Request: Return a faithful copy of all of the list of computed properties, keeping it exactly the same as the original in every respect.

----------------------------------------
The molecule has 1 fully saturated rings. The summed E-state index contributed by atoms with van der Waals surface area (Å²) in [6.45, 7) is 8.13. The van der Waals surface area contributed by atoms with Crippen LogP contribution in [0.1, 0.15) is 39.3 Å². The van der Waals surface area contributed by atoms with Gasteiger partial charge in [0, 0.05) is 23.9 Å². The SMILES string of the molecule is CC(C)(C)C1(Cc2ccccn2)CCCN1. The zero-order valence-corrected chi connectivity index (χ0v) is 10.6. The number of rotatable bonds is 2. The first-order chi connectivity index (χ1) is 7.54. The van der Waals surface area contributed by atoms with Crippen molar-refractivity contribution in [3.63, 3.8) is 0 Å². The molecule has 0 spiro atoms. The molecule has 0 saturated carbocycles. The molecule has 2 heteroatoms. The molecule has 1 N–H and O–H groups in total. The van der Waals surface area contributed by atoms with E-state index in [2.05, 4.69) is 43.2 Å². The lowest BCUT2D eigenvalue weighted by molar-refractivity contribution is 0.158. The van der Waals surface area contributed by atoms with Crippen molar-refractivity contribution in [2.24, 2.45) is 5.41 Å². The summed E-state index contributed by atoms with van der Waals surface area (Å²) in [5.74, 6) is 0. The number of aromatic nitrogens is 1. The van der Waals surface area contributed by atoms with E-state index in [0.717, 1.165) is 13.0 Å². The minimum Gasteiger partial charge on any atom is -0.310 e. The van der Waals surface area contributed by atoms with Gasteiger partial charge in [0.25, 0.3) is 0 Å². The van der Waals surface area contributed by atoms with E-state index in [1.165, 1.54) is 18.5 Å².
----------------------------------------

The molecule has 1 fully saturated rings. The summed E-state index contributed by atoms with van der Waals surface area (Å²) in [6.45, 7) is 8.13. The van der Waals surface area contributed by atoms with Crippen LogP contribution in [0.1, 0.15) is 39.3 Å². The van der Waals surface area contributed by atoms with Gasteiger partial charge in [0, 0.05) is 23.9 Å². The SMILES string of the molecule is CC(C)(C)C1(Cc2ccccn2)CCCN1. The zero-order valence-corrected chi connectivity index (χ0v) is 10.6. The number of rotatable bonds is 2. The first-order chi connectivity index (χ1) is 7.54. The van der Waals surface area contributed by atoms with Crippen molar-refractivity contribution in [3.63, 3.8) is 0 Å². The molecule has 0 spiro atoms. The molecule has 0 saturated carbocycles. The molecule has 2 heteroatoms. The molecule has 1 N–H and O–H groups in total. The van der Waals surface area contributed by atoms with E-state index in [2.05, 4.69) is 43.2 Å². The lowest BCUT2D eigenvalue weighted by molar-refractivity contribution is 0.158. The van der Waals surface area contributed by atoms with Crippen molar-refractivity contribution in [2.24, 2.45) is 5.41 Å². The summed E-state index contributed by atoms with van der Waals surface area (Å²) in [5.74, 6) is 0. The number of aromatic nitrogens is 1. The van der Waals surface area contributed by atoms with E-state index in [0.717, 1.165) is 13.0 Å². The minimum Gasteiger partial charge on any atom is -0.310 e. The van der Waals surface area contributed by atoms with Gasteiger partial charge in [0.25, 0.3) is 0 Å². The van der Waals surface area contributed by atoms with E-state index in [1.165, 1.54) is 18.5 Å².